8930 Stanford Blvd
Columbia, MD 21045
8930 Stanford Blvd
Hepatitis C is a disease caused by a virus that infects the liver. The virus, called HCV for short, is just one of many hepatitis viruses. The other common hepatitis viruses are A and B, which differ somewhat from HCV in the way they are spread and treated. According to the CDC, an estimated 2.7 million people in the United States have chronic Hepatitis C infection.
The Infectious Disease Surveillance and Response Program monitors for hepatitis cases in Howard County by receiving lab reports from hospitals, providers, and laboratories. We provide daily monitoring to protect the community from the spread of these infectious diseases by investigating for a source of infection, monitoring pregnancies at risk for transmission, providing up to date guidance, contact tracing, and offering close contacts vaccination at HCHD or locating a provider.
To contact us, email [email protected] or call 410-313-1412.
Hepatitis C is spread when blood from a person infected with the Hepatitis C virus – even in microscopic amounts – enters the body of someone who is not infected. The hepatitis C virus can also be transmitted from:
Hepatitis A is very contagious and spreads through close contact with an infected person or eating contaminated food or drinks. Hepatitis B and C are spread when blood, semen, or other body fluids from an infected person spreads to a non-infected person. This can happen through sexual contact; sharing needles, syringes, or other drug-injection equipment; or during pregnancy or delivery.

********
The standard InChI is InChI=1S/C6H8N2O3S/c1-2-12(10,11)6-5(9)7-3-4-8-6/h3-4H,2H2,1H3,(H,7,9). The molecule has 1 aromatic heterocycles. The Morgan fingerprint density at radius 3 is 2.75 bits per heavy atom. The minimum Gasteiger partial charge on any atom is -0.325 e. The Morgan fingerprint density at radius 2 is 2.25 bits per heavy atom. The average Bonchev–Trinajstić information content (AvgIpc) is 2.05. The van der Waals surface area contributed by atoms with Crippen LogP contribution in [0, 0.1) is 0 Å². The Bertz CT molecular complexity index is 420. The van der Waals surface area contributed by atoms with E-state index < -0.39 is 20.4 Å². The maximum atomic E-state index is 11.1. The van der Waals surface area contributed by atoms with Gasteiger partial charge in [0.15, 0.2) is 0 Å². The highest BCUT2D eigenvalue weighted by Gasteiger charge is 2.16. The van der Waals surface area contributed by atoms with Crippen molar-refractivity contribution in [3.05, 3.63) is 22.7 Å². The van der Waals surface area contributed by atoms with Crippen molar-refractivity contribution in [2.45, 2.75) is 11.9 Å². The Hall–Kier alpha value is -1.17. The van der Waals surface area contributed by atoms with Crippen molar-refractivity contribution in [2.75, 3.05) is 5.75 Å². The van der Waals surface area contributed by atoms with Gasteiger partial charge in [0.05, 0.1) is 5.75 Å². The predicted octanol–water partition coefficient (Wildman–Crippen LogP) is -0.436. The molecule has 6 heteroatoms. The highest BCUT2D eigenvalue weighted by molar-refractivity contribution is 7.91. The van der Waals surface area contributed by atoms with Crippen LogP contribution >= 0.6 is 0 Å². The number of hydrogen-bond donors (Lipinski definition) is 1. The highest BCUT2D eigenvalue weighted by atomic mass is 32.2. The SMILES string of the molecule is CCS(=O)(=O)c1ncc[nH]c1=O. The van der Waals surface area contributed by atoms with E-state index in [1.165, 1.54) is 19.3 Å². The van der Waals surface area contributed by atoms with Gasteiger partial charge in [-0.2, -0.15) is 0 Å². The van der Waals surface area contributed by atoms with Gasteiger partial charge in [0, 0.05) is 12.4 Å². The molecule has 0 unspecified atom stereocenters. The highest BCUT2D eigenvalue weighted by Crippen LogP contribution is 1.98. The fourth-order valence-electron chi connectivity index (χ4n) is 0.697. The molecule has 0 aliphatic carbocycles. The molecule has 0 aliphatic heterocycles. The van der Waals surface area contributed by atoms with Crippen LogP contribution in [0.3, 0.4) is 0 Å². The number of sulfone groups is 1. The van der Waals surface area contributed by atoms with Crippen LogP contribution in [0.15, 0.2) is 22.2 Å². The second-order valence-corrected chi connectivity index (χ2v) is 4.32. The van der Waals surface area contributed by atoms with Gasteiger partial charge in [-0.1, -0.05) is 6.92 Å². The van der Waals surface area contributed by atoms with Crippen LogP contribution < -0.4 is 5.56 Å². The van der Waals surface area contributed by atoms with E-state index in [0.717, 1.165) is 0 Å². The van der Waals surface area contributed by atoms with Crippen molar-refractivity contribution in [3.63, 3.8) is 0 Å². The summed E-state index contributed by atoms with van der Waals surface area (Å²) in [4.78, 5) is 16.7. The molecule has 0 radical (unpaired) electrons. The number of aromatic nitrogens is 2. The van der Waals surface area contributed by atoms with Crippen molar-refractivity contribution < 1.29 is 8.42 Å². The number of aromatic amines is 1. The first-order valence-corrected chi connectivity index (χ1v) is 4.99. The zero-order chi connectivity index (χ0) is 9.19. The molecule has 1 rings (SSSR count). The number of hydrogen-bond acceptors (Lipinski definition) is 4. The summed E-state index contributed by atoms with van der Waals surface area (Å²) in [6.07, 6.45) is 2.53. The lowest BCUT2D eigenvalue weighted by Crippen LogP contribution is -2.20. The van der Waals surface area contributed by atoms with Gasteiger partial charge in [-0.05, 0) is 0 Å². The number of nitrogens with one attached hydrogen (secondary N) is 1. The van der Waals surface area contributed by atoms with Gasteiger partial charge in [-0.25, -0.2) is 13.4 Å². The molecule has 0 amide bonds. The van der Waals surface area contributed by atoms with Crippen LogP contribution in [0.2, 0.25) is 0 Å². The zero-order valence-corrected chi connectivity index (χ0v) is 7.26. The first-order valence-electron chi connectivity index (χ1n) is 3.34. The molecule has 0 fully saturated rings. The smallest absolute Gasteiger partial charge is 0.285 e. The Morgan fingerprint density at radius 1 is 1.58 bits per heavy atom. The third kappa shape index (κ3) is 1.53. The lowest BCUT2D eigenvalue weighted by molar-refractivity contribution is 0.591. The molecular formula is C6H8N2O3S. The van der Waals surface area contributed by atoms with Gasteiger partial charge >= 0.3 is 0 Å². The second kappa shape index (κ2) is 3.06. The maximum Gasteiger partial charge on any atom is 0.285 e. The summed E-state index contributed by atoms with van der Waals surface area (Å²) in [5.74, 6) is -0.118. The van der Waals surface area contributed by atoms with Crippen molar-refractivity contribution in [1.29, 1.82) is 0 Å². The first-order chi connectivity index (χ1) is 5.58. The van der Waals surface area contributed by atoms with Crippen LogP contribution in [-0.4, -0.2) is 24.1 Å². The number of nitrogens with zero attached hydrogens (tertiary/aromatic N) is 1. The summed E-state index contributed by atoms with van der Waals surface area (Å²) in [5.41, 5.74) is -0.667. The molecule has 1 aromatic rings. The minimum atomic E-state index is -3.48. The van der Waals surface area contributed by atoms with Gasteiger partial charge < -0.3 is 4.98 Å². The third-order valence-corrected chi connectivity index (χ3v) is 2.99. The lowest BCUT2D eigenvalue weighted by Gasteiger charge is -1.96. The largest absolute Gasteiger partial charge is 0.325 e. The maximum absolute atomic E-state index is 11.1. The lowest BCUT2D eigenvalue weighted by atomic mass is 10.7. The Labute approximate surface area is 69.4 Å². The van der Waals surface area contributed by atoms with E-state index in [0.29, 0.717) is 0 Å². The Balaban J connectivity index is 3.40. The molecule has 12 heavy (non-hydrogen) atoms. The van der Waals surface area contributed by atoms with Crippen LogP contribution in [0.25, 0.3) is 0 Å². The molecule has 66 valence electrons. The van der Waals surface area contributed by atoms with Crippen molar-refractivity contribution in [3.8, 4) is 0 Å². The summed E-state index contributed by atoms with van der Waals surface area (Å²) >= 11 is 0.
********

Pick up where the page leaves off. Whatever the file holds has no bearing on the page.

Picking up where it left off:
Hepatitis C can range from a mild illness, lasting a few weeks, to a serious, life-long (chronic) infection. Most people who get infected with the hepatitis C virus develop chronic hepatitis C. More than 50% of people who get infected with the hepatitis C virus develop a chronic infection. (CDC)
Many people with hepatitis do not have symptoms and do not know they are infected. If symptoms occur with an acute infection, they can appear anytime from 2 weeks to 6 months after exposure. Symptoms of chronic viral hepatitis can take decades to develop. Symptoms of hepatitis can include: fever, fatigue, loss of appetite, nausea, vomiting, abdominal pain, dark urine, light-colored stools, joint pain, and jaundice. (CDC)
Your risk of hepatitis C infection is increased if you:
CDC recommends hepatitis C testing for:
The Health Department offers rapid Hepatitis C testing Monday - Friday from 10:00am - 3:00pm. Appointments are preferred, but not required. Call us at 410-313-7500 to make an appointment for testing and/or vaccination.
There are several medications available to treat chronic hepatitis C. Current treatments usually involve 8-12 weeks of oral therapy (pills) and cure over 90% of people with few side effects
The Health Department offers linkage to care and case management that will help get you connected with a local provider that can discuss treatment options and start the treatment that is best for you.